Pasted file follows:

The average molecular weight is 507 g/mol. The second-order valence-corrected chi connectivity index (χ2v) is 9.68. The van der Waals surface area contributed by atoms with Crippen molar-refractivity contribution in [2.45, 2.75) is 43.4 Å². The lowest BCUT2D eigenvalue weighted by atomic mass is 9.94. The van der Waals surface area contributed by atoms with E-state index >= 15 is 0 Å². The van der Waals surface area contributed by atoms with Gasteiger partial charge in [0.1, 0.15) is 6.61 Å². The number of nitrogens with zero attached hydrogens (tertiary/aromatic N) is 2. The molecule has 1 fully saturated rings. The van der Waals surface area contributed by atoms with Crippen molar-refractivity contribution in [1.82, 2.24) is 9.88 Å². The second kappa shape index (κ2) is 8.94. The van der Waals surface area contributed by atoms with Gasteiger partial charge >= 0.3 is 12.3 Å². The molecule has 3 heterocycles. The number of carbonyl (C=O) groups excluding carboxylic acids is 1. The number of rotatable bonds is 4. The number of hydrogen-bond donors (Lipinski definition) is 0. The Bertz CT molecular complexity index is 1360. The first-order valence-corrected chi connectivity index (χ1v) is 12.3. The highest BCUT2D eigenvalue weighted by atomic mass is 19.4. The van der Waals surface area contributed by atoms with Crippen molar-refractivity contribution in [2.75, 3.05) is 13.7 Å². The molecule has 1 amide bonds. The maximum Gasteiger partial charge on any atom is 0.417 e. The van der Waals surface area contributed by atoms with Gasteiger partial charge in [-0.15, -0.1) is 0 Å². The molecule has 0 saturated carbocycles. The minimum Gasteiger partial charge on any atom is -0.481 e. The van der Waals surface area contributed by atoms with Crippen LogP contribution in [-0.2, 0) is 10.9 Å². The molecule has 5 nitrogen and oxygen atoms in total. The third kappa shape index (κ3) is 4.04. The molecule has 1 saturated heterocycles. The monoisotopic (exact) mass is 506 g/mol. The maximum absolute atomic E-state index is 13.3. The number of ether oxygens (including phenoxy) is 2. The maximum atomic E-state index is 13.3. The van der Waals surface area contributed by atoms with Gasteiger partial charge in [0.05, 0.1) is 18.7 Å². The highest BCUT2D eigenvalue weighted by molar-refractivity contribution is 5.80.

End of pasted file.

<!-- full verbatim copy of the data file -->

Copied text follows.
The average molecular weight is 507 g/mol. The second-order valence-corrected chi connectivity index (χ2v) is 9.68. The van der Waals surface area contributed by atoms with Crippen molar-refractivity contribution in [2.45, 2.75) is 43.4 Å². The lowest BCUT2D eigenvalue weighted by atomic mass is 9.94. The van der Waals surface area contributed by atoms with E-state index >= 15 is 0 Å². The van der Waals surface area contributed by atoms with Gasteiger partial charge in [0.1, 0.15) is 6.61 Å². The number of nitrogens with zero attached hydrogens (tertiary/aromatic N) is 2. The molecule has 1 fully saturated rings. The van der Waals surface area contributed by atoms with Crippen molar-refractivity contribution in [1.82, 2.24) is 9.88 Å². The second kappa shape index (κ2) is 8.94. The van der Waals surface area contributed by atoms with Gasteiger partial charge >= 0.3 is 12.3 Å². The molecule has 3 heterocycles. The number of carbonyl (C=O) groups excluding carboxylic acids is 1. The number of rotatable bonds is 4. The number of hydrogen-bond donors (Lipinski definition) is 0. The Bertz CT molecular complexity index is 1360. The first-order valence-corrected chi connectivity index (χ1v) is 12.3. The highest BCUT2D eigenvalue weighted by atomic mass is 19.4. The van der Waals surface area contributed by atoms with Crippen molar-refractivity contribution in [2.75, 3.05) is 13.7 Å². The molecule has 1 amide bonds. The maximum Gasteiger partial charge on any atom is 0.417 e. The van der Waals surface area contributed by atoms with Gasteiger partial charge in [-0.15, -0.1) is 0 Å². The molecule has 0 saturated carbocycles. The minimum Gasteiger partial charge on any atom is -0.481 e. The van der Waals surface area contributed by atoms with Crippen LogP contribution in [-0.2, 0) is 10.9 Å². The molecule has 5 nitrogen and oxygen atoms in total. The third kappa shape index (κ3) is 4.04. The molecule has 1 saturated heterocycles. The monoisotopic (exact) mass is 506 g/mol. The maximum absolute atomic E-state index is 13.3. The number of ether oxygens (including phenoxy) is 2. The maximum atomic E-state index is 13.3. The van der Waals surface area contributed by atoms with Gasteiger partial charge in [0.05, 0.1) is 18.7 Å². The highest BCUT2D eigenvalue weighted by molar-refractivity contribution is 5.80.